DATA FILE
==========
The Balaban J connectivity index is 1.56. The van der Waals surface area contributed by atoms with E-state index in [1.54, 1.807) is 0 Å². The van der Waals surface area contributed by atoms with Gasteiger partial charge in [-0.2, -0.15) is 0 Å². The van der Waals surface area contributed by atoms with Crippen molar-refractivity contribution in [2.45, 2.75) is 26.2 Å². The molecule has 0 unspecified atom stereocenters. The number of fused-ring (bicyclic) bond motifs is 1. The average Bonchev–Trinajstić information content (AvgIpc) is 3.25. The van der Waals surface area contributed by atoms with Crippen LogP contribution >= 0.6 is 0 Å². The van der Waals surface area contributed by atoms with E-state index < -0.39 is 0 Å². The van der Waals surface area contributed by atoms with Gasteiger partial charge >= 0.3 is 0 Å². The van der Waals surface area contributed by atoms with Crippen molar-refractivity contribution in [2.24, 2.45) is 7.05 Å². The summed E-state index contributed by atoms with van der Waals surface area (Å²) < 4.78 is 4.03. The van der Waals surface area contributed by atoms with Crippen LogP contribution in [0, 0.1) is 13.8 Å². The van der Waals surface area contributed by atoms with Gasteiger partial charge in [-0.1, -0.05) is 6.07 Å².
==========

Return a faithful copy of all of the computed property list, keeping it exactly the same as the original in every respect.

The Balaban J connectivity index is 1.56. The van der Waals surface area contributed by atoms with E-state index in [1.54, 1.807) is 0 Å². The van der Waals surface area contributed by atoms with Gasteiger partial charge in [-0.2, -0.15) is 0 Å². The van der Waals surface area contributed by atoms with Crippen molar-refractivity contribution in [2.45, 2.75) is 26.2 Å². The molecule has 0 unspecified atom stereocenters. The number of fused-ring (bicyclic) bond motifs is 1. The average Bonchev–Trinajstić information content (AvgIpc) is 3.25. The van der Waals surface area contributed by atoms with Crippen LogP contribution >= 0.6 is 0 Å². The van der Waals surface area contributed by atoms with E-state index < -0.39 is 0 Å². The van der Waals surface area contributed by atoms with Gasteiger partial charge >= 0.3 is 0 Å². The van der Waals surface area contributed by atoms with Crippen molar-refractivity contribution in [2.24, 2.45) is 7.05 Å². The summed E-state index contributed by atoms with van der Waals surface area (Å²) < 4.78 is 4.03. The van der Waals surface area contributed by atoms with Crippen LogP contribution in [0, 0.1) is 13.8 Å². The van der Waals surface area contributed by atoms with Gasteiger partial charge in [-0.1, -0.05) is 6.07 Å².